What the Collider Might Discover

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Fabrice Coffrini / Reuters

Scientists look at a computer screen at the control centre of the CERN in Geneva.

The world's largest particle accelerator was successfully fired up today for an experiment many predict will fundamentally alter man's understanding of the cosmos. When it reaches full power later this year, the Large Hadron Collider at the CERN laboratory in Geneva will send beams of protons in opposite directions around a 17-mile underground track at a rate of 11,245 circuits a second — a miniscule fraction less than the speed of light — smash them together and then sift through the debris of explosions that replicate the conditions of the Big Bang. The experiment, which has been beset by delays, has taken 25 years to plan, $6 billion to build and involved over 9000 scientists from around the globe.

Scientists hope to unlock some of nature's most enduring mysteries: why is the universe expanding at an accelerating rate? What stops our own spiral galaxy, the Milky Way, from unraveling and spilling its contents across the universe? How does gravity work?

A prize discovery will be a particle, the Higgs Boson, which scientists believe gives everything in the universe its mass (some physicists call it the God Particle). Previous detectors at CERN and Fermilab near Chicago have failed to find the elusive Higgs, and a planned supercollider in Texas designed to confirm its existence was never finished after Congress cancelled funding in 1993. Now that the LHC is on the quest, some observers herald Europe as the new center of pure scientific research.

"The LHC is a discovery machine," said CERN Director General Robert Aymar. "Its research program has the potential to change our view of the universe profoundly, continuing a tradition of human curiosity that's as old as mankind itself."

The driving principle behind the CERN experiment — and indeed physics itself — is that despite its vast and complex appearance, the universe is actually ordered, rational and elegant. Every major breakthrough in physics has shown the cosmos to conform to mathematical equations so symmetrical and satisfying they can only be described as beautiful. (Physics have christened two of the particles they will study at CERN as "truth" and "beauty," after a Keats poem that suggests the two are interchangeable.)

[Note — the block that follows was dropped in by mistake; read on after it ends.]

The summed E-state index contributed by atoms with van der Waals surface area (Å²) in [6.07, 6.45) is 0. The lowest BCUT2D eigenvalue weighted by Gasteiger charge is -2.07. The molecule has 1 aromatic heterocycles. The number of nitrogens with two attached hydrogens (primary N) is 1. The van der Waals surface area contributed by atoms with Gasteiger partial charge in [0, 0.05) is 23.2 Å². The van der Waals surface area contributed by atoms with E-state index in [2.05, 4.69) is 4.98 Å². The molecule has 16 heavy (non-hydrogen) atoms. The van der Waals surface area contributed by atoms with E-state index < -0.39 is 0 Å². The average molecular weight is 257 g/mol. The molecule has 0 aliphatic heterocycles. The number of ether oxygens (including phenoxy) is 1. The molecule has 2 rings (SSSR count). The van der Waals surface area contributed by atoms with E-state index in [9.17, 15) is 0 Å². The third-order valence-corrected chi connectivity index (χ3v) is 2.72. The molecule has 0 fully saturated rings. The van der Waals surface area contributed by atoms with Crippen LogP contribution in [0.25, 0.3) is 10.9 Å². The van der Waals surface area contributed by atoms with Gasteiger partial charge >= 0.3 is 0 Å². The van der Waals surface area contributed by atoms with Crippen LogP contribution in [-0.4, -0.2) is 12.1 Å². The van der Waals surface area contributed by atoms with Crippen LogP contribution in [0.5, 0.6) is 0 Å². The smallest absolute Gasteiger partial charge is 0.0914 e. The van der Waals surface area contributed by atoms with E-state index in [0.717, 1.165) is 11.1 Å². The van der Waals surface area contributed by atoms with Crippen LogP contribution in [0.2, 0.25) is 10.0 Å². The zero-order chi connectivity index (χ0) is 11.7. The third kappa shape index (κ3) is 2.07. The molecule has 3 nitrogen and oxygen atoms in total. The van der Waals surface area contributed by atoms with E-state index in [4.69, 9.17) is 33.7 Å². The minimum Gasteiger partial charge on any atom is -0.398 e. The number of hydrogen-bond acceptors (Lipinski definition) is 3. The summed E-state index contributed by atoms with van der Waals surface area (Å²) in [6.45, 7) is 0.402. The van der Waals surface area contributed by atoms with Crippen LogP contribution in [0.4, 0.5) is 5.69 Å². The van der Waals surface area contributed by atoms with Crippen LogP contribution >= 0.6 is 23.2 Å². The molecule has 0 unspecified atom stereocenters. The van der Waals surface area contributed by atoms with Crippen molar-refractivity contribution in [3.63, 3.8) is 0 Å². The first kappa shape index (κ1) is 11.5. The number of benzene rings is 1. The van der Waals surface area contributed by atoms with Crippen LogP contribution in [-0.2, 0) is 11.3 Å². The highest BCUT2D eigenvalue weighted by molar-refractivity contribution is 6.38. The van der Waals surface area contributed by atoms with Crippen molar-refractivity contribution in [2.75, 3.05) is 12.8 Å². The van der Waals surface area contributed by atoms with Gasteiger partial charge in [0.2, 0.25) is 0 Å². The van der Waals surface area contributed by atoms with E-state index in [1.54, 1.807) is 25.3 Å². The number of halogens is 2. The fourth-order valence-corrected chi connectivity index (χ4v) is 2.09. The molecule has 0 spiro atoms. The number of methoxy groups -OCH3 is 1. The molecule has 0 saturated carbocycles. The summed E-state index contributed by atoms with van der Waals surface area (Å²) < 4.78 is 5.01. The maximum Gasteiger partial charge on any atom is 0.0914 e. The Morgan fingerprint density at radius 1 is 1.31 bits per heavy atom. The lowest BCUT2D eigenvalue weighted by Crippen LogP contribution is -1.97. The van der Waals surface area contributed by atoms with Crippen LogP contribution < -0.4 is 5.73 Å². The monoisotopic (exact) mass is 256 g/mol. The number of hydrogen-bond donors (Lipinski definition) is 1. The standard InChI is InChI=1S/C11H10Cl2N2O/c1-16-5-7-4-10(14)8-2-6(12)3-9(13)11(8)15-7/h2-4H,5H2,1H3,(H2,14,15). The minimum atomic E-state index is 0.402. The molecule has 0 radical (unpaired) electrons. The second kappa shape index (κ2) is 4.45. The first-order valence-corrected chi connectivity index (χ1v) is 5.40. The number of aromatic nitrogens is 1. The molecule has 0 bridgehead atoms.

What drives modern physicists forward is a quest for purer beauty. The Standard Model, the theoretical framework that incorporates all current knowledge about the interaction of subatomic particles, is the closest physicists currently have to a theory of everything. But it is becoming increasingly awkward and messy, and it has holes in it. For example, despite all the gravitational forces that should be reining the universe in and slowing it down, it is expanding at a quickening rate. No one knows why. And something seems to cocoon the universe's spiral galaxies, keeping them from spinning out of control. No one knows what.

For the moment, scientists call these unknowns "dark energy" and "dark matter," respectively. The LHC, by examining the subatomic building blocks of the universe, might explain these mysteries and many others, much as a doctor diagnoses a patient by studying blood work. But according to Tejinder Virdee, a particle physicist from Imperial College London, the best-case scenario will be if the machine uncovers something completely unexpected. "Nature can surprise us... we have to be ready to detect anything it throws at us," he said. "You can make conjectures, but unless you verify the conjectures, they are metaphysics. That's why many of us haven't minded spending our entire working lives building this experiment." Searching for truth and beauty, in other words, is good work if you can get it.